The Kirby et al article was very interesting. I remember attending a session at the AECT Conference in Chicago in 2004 where the topic of a session was ISD as compared to learning sciences (cognitive science and educational technology). The session grew out of the discussion of the 2004 Educational Technology issue that the authors mention at the beginning of the article. The session at AECT was packed. Unfortunately, I cannot remember who was on the panel. George attended this session also, and I wonder if he remembers. i'll have to ask him. I remember that the conversation grew spirited at times, but I know that I left the session thinking that the distinctions between the two groups was fairly blurry. I have come to view ISD/Learning Technlogies/IST really as an "engineering" discipline, drawing from educational psychology and cognitive science for its "scientific" background and theory. Since I have a background in the natural sciences (chemistry to be precise), my view is that LT is applied LS in much the same way as chemical engineering is applied chemistry and civil engineering is applied physics. Of course, this is a very broad definitional brush.
The results of the citation analysis in the article were very interesting. I'm actually pretty suprised at the low amounts of cross citation. I was expecting it to be low but not under 1%. Looking at the 66 authors who cross-published, I recognize about a dozen of the names, all from AECT or an ISD publication. I went to the isls.org website at took a look throught their current issue. The articles that were published would have bearing on only specific areas of interest within the ISD research space, and thus I better understand some of the reason for the low cross citation. Prior issues the contained articles in experiment design methodology would have a greater interest to a borader audience. The current issue on complex systems and using those theories as a lens in education is an interesting educaitonal philoophy, but it is too undeveloped to be of much current practical use to the "learning engineers." Over time, this lens may prove useful, and the citations to these articles may start to appear in ISD focused journals.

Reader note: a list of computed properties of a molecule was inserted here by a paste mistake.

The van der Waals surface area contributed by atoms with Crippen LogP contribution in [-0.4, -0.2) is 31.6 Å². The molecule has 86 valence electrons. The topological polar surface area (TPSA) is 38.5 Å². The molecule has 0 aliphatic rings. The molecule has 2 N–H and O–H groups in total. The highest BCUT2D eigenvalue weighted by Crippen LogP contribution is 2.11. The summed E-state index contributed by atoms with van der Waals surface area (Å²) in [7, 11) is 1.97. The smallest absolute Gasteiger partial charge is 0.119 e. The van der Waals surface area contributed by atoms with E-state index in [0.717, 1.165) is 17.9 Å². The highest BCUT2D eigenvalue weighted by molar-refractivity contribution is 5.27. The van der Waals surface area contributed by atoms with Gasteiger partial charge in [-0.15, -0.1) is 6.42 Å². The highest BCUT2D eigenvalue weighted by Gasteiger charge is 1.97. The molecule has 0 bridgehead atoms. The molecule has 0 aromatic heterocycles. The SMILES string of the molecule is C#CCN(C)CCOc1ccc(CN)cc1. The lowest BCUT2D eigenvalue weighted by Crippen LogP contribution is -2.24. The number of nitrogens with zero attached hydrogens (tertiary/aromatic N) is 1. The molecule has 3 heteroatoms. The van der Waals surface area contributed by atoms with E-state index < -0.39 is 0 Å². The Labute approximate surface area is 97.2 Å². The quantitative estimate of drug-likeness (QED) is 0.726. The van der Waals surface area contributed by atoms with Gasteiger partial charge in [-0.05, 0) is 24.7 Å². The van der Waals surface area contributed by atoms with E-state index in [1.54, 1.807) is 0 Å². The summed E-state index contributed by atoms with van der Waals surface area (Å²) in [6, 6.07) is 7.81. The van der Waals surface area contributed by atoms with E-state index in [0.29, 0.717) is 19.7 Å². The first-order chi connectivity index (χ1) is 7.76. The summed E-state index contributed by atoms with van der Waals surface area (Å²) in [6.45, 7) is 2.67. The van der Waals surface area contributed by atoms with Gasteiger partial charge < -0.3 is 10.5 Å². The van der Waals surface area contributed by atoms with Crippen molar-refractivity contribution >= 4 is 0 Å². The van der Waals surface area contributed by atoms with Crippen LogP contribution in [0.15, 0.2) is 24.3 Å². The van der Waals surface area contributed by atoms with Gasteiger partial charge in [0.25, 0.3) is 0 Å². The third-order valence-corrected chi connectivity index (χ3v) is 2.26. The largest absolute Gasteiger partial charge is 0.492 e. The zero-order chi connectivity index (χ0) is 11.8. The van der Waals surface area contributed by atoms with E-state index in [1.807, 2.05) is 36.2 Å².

I liked the Mind Genius program (I was using the business trial), but I it would be better if it were much, much cheaper!
The two articles that Darrel asked us to read were interesting. Technology for special educaiton is outside of my interest and research areas so I had not given a great deal of thought except when a classmate has brought it up as their focus. From these two articles and from what other students have said and demonstrated before in other classes, it seems like there is a fair amount of technology available to help students with autism. In fact, autism almost always seems to be what is discussed, so I'm wondering if autistic children are a significant issue in schools.Posted by danil003 at February 16, 2006 8:27 AM